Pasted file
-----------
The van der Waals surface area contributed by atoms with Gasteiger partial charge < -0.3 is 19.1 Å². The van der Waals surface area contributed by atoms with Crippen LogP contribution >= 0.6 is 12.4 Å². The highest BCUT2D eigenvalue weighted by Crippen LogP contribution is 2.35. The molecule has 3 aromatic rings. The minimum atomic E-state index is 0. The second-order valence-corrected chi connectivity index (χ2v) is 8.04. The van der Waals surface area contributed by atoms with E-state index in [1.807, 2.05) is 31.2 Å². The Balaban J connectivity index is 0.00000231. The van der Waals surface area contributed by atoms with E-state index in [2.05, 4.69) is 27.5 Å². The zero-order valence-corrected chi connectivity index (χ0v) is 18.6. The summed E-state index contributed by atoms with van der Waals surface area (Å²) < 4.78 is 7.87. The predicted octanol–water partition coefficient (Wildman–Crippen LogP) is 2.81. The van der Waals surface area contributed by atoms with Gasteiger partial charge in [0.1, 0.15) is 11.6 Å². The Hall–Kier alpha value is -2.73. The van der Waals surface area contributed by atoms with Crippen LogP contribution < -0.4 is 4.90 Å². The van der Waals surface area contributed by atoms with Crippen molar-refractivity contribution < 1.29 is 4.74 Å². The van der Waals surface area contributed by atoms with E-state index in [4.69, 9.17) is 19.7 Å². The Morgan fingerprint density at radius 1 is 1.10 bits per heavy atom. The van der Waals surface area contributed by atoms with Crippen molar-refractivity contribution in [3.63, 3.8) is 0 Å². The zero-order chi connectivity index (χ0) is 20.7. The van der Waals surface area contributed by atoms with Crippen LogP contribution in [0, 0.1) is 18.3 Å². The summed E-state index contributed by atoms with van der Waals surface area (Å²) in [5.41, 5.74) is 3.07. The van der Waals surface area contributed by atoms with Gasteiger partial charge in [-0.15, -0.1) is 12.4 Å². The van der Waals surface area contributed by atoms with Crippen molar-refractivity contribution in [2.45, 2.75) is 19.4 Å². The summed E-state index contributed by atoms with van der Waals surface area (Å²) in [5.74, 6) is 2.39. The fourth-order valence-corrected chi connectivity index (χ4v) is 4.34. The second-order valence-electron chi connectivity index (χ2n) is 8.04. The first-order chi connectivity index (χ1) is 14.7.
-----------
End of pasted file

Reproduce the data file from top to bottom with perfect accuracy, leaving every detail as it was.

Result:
The van der Waals surface area contributed by atoms with Gasteiger partial charge < -0.3 is 19.1 Å². The van der Waals surface area contributed by atoms with Crippen LogP contribution >= 0.6 is 12.4 Å². The highest BCUT2D eigenvalue weighted by Crippen LogP contribution is 2.35. The molecule has 3 aromatic rings. The minimum atomic E-state index is 0. The second-order valence-corrected chi connectivity index (χ2v) is 8.04. The van der Waals surface area contributed by atoms with E-state index in [1.807, 2.05) is 31.2 Å². The Balaban J connectivity index is 0.00000231. The van der Waals surface area contributed by atoms with E-state index in [2.05, 4.69) is 27.5 Å². The zero-order valence-corrected chi connectivity index (χ0v) is 18.6. The summed E-state index contributed by atoms with van der Waals surface area (Å²) < 4.78 is 7.87. The predicted octanol–water partition coefficient (Wildman–Crippen LogP) is 2.81. The van der Waals surface area contributed by atoms with Gasteiger partial charge in [0.1, 0.15) is 11.6 Å². The Hall–Kier alpha value is -2.73. The van der Waals surface area contributed by atoms with Crippen LogP contribution < -0.4 is 4.90 Å². The van der Waals surface area contributed by atoms with Crippen molar-refractivity contribution < 1.29 is 4.74 Å². The van der Waals surface area contributed by atoms with E-state index in [4.69, 9.17) is 19.7 Å². The Morgan fingerprint density at radius 1 is 1.10 bits per heavy atom. The van der Waals surface area contributed by atoms with Crippen molar-refractivity contribution in [3.63, 3.8) is 0 Å². The zero-order chi connectivity index (χ0) is 20.7. The van der Waals surface area contributed by atoms with Crippen LogP contribution in [0, 0.1) is 18.3 Å². The summed E-state index contributed by atoms with van der Waals surface area (Å²) in [5.41, 5.74) is 3.07. The van der Waals surface area contributed by atoms with Gasteiger partial charge in [-0.15, -0.1) is 12.4 Å². The van der Waals surface area contributed by atoms with Crippen molar-refractivity contribution in [2.45, 2.75) is 19.4 Å². The summed E-state index contributed by atoms with van der Waals surface area (Å²) in [5.74, 6) is 2.39. The fourth-order valence-corrected chi connectivity index (χ4v) is 4.34. The second-order valence-electron chi connectivity index (χ2n) is 8.04. The first-order chi connectivity index (χ1) is 14.7.